I was watching an episode of the series 'The Undoing' starring Nicole Kidman and Hugh Grant last night. In the series Nicole Kidman plays an upmarket, New York therapist and we see her working with some clients. One of these clients is a young woman who is distraught at the behavior of her partner, believing as she does that he is bi-polar and complaining bitterly about his mood swings. The interaction that follows is short but one that I can readily recognise from my own work. Nicole Kidman, as the therapist, responds to the client by challenging her subtly - is it only the partner's behavior that is the problem? she asks. The client is not happy to hear this and angrily shoots back that she feels blamed. The therapist explains that she is not trying to blame her but merely to point out that the client too has a role in the situation. She goes on to say that she has come to know her client well and say's the following - 'You are one of the most discerning people I know. If you buy a pair of shoes you try on twenty pairs first. If you want to go to dinner you read one hundred Yelp reviews before making a reservation and no doubt you did some background checks on me before making your first appointment' (I paraphrase of course). She then says the killer line - 'But an attractive man comes along and shows any interest in you and judgement be gone. So, what I'm saying is that perhaps you are more of a victim of your own moods than you are of Kevin's.......There's a particular kind of person you want to be with and maybe you're a little too quick to see that in the person you are with instead of seeing what's actually there.'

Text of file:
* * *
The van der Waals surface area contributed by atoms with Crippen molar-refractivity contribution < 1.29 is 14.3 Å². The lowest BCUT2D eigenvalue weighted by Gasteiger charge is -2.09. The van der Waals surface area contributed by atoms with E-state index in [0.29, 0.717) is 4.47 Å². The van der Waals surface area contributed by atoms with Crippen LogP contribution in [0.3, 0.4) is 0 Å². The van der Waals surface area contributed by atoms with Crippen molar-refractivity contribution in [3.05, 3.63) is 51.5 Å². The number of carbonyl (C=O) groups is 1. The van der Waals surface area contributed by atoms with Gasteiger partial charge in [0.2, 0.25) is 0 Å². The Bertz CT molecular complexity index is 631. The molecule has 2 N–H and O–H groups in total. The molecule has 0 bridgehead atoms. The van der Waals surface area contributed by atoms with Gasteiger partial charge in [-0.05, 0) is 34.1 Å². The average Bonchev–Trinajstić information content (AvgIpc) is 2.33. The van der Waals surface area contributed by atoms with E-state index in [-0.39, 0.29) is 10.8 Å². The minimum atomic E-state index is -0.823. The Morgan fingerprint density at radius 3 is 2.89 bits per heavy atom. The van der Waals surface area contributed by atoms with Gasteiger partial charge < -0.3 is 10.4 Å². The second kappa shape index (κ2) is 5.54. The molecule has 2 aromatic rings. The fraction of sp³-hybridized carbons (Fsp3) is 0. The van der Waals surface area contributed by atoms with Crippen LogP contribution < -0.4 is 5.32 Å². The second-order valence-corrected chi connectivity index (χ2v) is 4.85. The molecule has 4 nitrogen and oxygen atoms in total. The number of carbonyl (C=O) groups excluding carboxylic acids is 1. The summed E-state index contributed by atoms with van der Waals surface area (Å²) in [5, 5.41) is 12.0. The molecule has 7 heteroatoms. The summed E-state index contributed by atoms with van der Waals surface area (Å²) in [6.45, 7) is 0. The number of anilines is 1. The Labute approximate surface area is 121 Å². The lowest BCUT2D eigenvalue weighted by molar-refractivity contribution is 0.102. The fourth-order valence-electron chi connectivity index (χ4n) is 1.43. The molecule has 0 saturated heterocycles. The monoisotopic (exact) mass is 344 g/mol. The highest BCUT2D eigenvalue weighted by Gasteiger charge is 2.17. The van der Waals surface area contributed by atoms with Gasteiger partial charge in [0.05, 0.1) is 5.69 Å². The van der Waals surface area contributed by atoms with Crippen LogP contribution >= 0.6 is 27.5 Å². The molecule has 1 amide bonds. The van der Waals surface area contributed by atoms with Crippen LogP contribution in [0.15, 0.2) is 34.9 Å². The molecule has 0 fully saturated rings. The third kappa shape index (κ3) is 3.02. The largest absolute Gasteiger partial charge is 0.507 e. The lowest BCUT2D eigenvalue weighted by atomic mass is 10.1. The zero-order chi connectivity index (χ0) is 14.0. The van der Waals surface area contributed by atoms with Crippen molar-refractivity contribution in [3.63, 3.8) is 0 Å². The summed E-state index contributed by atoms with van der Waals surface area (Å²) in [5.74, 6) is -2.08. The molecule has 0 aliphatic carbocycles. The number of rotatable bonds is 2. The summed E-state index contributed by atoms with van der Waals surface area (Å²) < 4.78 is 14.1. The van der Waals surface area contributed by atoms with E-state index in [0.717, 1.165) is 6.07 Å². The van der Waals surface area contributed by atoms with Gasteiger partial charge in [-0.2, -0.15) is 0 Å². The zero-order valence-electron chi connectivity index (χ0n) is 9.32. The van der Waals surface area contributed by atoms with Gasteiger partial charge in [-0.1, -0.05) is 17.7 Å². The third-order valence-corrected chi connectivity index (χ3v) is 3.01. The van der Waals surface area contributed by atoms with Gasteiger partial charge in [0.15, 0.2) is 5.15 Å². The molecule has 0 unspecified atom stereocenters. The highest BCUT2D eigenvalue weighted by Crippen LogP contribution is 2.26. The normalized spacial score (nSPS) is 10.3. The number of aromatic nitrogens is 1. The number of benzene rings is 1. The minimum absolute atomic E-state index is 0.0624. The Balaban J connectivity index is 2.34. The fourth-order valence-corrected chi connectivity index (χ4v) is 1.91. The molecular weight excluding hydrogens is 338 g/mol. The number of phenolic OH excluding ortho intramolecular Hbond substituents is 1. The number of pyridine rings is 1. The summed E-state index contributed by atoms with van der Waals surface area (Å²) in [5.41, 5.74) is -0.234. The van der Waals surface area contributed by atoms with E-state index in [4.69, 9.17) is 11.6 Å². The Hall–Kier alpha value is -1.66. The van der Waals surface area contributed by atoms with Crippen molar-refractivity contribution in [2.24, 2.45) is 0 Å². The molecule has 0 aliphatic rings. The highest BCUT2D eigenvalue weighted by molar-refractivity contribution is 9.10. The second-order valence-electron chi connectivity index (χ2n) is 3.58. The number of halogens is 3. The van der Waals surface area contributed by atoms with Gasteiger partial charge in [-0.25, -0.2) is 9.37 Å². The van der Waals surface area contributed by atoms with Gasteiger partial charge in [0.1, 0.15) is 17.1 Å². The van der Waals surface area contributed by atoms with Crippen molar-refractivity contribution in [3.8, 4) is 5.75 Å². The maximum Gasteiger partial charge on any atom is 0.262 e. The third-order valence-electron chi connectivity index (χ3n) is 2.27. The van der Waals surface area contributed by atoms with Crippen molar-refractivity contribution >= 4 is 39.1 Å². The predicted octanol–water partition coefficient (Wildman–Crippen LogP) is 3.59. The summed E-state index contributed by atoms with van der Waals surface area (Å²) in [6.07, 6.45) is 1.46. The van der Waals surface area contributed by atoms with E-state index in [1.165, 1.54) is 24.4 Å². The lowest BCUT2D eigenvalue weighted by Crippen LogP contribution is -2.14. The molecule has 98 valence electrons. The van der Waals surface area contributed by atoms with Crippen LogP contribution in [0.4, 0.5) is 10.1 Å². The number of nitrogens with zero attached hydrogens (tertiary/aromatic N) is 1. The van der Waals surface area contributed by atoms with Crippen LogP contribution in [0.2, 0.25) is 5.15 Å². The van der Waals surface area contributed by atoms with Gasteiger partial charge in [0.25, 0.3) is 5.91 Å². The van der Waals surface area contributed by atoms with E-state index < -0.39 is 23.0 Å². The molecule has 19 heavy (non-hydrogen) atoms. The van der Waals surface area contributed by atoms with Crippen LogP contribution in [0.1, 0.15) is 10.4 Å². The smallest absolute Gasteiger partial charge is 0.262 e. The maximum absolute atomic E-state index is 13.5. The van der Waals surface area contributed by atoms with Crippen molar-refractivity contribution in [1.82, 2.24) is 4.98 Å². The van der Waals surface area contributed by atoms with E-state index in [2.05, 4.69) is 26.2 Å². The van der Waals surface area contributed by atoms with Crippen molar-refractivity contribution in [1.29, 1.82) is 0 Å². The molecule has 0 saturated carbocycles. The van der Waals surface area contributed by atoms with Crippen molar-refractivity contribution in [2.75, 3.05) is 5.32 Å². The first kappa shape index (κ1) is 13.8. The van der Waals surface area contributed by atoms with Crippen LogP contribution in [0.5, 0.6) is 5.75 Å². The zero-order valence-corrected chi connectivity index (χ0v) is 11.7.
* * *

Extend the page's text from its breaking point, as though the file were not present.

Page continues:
Of course, this is fiction and the lines are scripted but it is a wonderful example nonetheless of the kind of issue that often arises in therapy and a great illustration of how a therapist can deal with it. In my own work, well over ten thousand hours of client work over nearly a twenty year period, this kind of situation comes up with surprising (or maybe not) regularity. Time and again I meet clients who put more thought into what car they want to buy or to where they want to go on holidays than they do about the kind of person they want to be in a relationship with. Just like the therapist in the drama I am very familiar with the client who has entered therapy feeling depressed, anxious or even suicidal only to one day float into the session and announce that they are feeling great and that everything is now wonderful and some even express their desire to finish therapy as they don't need it anymore. And why the sudden change? Well, you've probably guessed it - they've met someone new and are convinced that this is the person for them. In his book 'The Road Less Travelled' M. Scott Peck writes of just such an encounter with a client. His client had come to their first session distraught, anguished and hopeless. His wife had left him and he couldn't imagine living without her. They arranged to meet the next week and the same client breezed into the office declaring that he didn't need therapy after all and that everything was now going to be fine. When Peck enquired about the sudden change the client announced that he'd met a wonderful new woman and intended to marry her.